In Butamax Advanced Biofuels LLC v. Gevo, Inc., C.A. Nos. 12-1036-SLR; 12-1200-SLR; 12-1300-SLR (D. Del. Aug. 3, 2015), Judge Sue L. Robinson considered the parties’ various dispositive motions on infringement and invalidity. The Court granted Defendants’ motion as to invalidity for one patent, based on indefiniteness, as well as their motion for summary judgment of no willfulness.
As to one patent, the Court concluded that the asserted claims’ “% identity” language was indefinite. See id. at 4-13. It therefore granted summary judgment as to invalidity and did not consider infringement, as the indefiniteness of the claims prevented a “meaningful infringement analysis.” Id. at 13.
As to another group of patents, however, the Court found issues of material fact remained as to validity and infringement. As to questions of enablement and written description, it noted that “[t]he art in the case at bar is generally unpredictable. The disagreement between the experts on whether one of ordinary skill could practice the invention without undue experimentation and whether the inventors had possession of the invention present genuine disputes of material fact better left to the province of the jury.” Id. at 18. Similarly, as to infringement, it concluded that “the expert opinions are in direct conflict, therefore, there are genuine issues of material fact as to” infringement, and thus denied Plaintiff’s motion for summary judgment of infringement. Id. at 19.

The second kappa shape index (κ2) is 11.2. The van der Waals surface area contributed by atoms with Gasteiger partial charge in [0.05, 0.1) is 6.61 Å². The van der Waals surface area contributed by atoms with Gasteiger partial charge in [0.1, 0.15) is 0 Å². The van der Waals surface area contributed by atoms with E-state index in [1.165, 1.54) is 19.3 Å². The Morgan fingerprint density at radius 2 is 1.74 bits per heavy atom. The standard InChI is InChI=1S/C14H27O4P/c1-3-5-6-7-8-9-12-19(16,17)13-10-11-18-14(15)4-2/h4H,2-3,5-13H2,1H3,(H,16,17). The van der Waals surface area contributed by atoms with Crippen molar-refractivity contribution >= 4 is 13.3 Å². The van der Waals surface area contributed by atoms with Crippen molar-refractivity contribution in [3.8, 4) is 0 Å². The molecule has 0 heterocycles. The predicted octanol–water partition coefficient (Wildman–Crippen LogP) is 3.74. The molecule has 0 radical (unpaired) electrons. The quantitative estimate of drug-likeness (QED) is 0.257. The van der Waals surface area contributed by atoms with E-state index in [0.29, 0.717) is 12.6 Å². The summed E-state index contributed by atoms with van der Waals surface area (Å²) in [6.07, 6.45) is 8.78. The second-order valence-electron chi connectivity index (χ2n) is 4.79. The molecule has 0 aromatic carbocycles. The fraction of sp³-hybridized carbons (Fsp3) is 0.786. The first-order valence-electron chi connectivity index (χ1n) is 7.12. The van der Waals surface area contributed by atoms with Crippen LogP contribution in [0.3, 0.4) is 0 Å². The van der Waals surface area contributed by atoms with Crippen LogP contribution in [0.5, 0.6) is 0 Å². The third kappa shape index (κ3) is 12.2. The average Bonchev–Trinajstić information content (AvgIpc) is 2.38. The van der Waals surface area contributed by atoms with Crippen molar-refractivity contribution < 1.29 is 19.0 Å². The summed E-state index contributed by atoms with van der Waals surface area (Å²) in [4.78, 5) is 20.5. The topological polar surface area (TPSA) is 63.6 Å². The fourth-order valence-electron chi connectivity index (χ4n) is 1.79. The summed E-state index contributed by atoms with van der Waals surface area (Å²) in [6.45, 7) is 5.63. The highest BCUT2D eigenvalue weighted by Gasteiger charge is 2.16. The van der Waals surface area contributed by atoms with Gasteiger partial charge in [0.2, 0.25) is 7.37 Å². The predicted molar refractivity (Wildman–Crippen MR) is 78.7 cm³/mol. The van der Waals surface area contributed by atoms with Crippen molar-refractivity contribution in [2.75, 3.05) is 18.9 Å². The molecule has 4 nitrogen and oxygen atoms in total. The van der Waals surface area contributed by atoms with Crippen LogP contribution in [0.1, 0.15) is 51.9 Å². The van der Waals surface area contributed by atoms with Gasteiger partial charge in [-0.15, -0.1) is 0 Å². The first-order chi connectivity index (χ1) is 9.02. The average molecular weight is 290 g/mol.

As to willful infringement, the Court granted Defendants’ motion, noting that the Court had granted their motion as to indefiniteness one one patent, and Defendants had “at minimum . . . credible and reasonable theories supported by expert testimony” for invalidity and non-infringement as to the other patents. Id. at 20-21. Additionally, while “[t]he court recognize[d] [Plaintiff’s] arguments against summary judgment of no willfulness based on the concurring opinions in both Halo Elecs., Inc. v. Pulse Elecs.,Inc., 769 F.3d 1371, 1383 (Fed.Cir.2014) (O’Malley, J., concurring), and Bard Peripheral Vascular, Inc. v. W.L. Gore & Associates, Inc., 776 F.3d 837, 847 (Fed. Cir. 2015) (Hughes, J., concurring), calling for a review of the willfulness jurisprudence. . . . the court decline[d] to depart from the application of the controlling law, Seagate’s two-part test, until such time as the Federal Circuit does so.” Id. at 21 n.18.